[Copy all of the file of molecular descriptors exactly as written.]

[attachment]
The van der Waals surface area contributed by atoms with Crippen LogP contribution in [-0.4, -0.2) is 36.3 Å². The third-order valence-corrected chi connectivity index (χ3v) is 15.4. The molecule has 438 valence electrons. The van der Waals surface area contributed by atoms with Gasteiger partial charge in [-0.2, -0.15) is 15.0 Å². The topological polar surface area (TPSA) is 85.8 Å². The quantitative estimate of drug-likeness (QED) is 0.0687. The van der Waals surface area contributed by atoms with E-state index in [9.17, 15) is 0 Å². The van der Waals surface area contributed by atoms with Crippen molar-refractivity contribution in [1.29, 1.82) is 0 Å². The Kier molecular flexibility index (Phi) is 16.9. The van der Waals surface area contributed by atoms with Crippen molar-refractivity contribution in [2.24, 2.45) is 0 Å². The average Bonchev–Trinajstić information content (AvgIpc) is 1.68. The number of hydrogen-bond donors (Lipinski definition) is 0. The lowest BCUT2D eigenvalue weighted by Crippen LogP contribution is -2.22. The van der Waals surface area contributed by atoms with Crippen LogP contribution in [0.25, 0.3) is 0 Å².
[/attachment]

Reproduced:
The van der Waals surface area contributed by atoms with Crippen LogP contribution in [-0.4, -0.2) is 36.3 Å². The third-order valence-corrected chi connectivity index (χ3v) is 15.4. The molecule has 438 valence electrons. The van der Waals surface area contributed by atoms with Gasteiger partial charge in [-0.2, -0.15) is 15.0 Å². The topological polar surface area (TPSA) is 85.8 Å². The quantitative estimate of drug-likeness (QED) is 0.0687. The van der Waals surface area contributed by atoms with E-state index in [9.17, 15) is 0 Å². The van der Waals surface area contributed by atoms with Crippen molar-refractivity contribution in [1.29, 1.82) is 0 Å². The Kier molecular flexibility index (Phi) is 16.9. The van der Waals surface area contributed by atoms with Crippen molar-refractivity contribution in [2.24, 2.45) is 0 Å². The average Bonchev–Trinajstić information content (AvgIpc) is 1.68. The number of hydrogen-bond donors (Lipinski definition) is 0. The lowest BCUT2D eigenvalue weighted by Crippen LogP contribution is -2.22. The van der Waals surface area contributed by atoms with Crippen LogP contribution in [0.25, 0.3) is 0 Å².